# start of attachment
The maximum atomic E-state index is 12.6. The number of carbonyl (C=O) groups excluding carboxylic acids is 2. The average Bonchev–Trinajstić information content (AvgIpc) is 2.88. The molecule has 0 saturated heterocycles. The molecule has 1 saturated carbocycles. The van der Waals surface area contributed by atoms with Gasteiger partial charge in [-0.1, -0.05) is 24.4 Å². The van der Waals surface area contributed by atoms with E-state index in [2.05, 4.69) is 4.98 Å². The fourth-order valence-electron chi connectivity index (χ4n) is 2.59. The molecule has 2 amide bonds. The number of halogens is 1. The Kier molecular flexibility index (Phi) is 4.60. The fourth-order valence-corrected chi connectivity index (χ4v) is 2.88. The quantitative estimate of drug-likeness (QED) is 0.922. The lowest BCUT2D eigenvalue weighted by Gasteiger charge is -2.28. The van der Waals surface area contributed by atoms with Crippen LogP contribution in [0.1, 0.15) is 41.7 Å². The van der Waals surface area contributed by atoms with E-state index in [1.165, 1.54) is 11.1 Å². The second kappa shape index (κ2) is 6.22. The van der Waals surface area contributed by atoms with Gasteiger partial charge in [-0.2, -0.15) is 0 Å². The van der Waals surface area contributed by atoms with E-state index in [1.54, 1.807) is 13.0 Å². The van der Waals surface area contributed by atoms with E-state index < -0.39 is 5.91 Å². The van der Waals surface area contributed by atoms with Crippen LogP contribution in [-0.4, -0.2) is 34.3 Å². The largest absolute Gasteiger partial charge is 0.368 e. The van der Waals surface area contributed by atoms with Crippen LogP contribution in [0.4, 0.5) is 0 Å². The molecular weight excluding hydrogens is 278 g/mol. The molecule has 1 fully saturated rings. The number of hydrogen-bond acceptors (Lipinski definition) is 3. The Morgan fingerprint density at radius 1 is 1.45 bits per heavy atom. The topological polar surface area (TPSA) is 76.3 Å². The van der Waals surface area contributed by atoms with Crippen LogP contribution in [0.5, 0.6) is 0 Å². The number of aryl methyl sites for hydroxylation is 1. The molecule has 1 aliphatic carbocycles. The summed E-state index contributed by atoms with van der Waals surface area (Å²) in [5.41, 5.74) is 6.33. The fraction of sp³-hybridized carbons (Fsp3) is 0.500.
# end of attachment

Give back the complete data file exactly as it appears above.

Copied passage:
The maximum atomic E-state index is 12.6. The number of carbonyl (C=O) groups excluding carboxylic acids is 2. The average Bonchev–Trinajstić information content (AvgIpc) is 2.88. The molecule has 0 saturated heterocycles. The molecule has 1 saturated carbocycles. The van der Waals surface area contributed by atoms with Gasteiger partial charge in [-0.1, -0.05) is 24.4 Å². The van der Waals surface area contributed by atoms with E-state index in [2.05, 4.69) is 4.98 Å². The fourth-order valence-electron chi connectivity index (χ4n) is 2.59. The molecule has 2 amide bonds. The number of halogens is 1. The Kier molecular flexibility index (Phi) is 4.60. The fourth-order valence-corrected chi connectivity index (χ4v) is 2.88. The quantitative estimate of drug-likeness (QED) is 0.922. The lowest BCUT2D eigenvalue weighted by Gasteiger charge is -2.28. The van der Waals surface area contributed by atoms with Crippen LogP contribution in [0.1, 0.15) is 41.7 Å². The van der Waals surface area contributed by atoms with E-state index in [1.165, 1.54) is 11.1 Å². The second kappa shape index (κ2) is 6.22. The van der Waals surface area contributed by atoms with Gasteiger partial charge in [-0.2, -0.15) is 0 Å². The van der Waals surface area contributed by atoms with E-state index in [1.54, 1.807) is 13.0 Å². The van der Waals surface area contributed by atoms with E-state index < -0.39 is 5.91 Å². The van der Waals surface area contributed by atoms with Crippen LogP contribution in [-0.4, -0.2) is 34.3 Å². The largest absolute Gasteiger partial charge is 0.368 e. The van der Waals surface area contributed by atoms with Crippen LogP contribution in [0.4, 0.5) is 0 Å². The molecular weight excluding hydrogens is 278 g/mol. The molecule has 1 fully saturated rings. The number of hydrogen-bond acceptors (Lipinski definition) is 3. The Morgan fingerprint density at radius 1 is 1.45 bits per heavy atom. The topological polar surface area (TPSA) is 76.3 Å². The van der Waals surface area contributed by atoms with Crippen LogP contribution in [0.5, 0.6) is 0 Å². The number of aryl methyl sites for hydroxylation is 1. The molecule has 1 aliphatic carbocycles. The summed E-state index contributed by atoms with van der Waals surface area (Å²) in [5.41, 5.74) is 6.33. The fraction of sp³-hybridized carbons (Fsp3) is 0.500.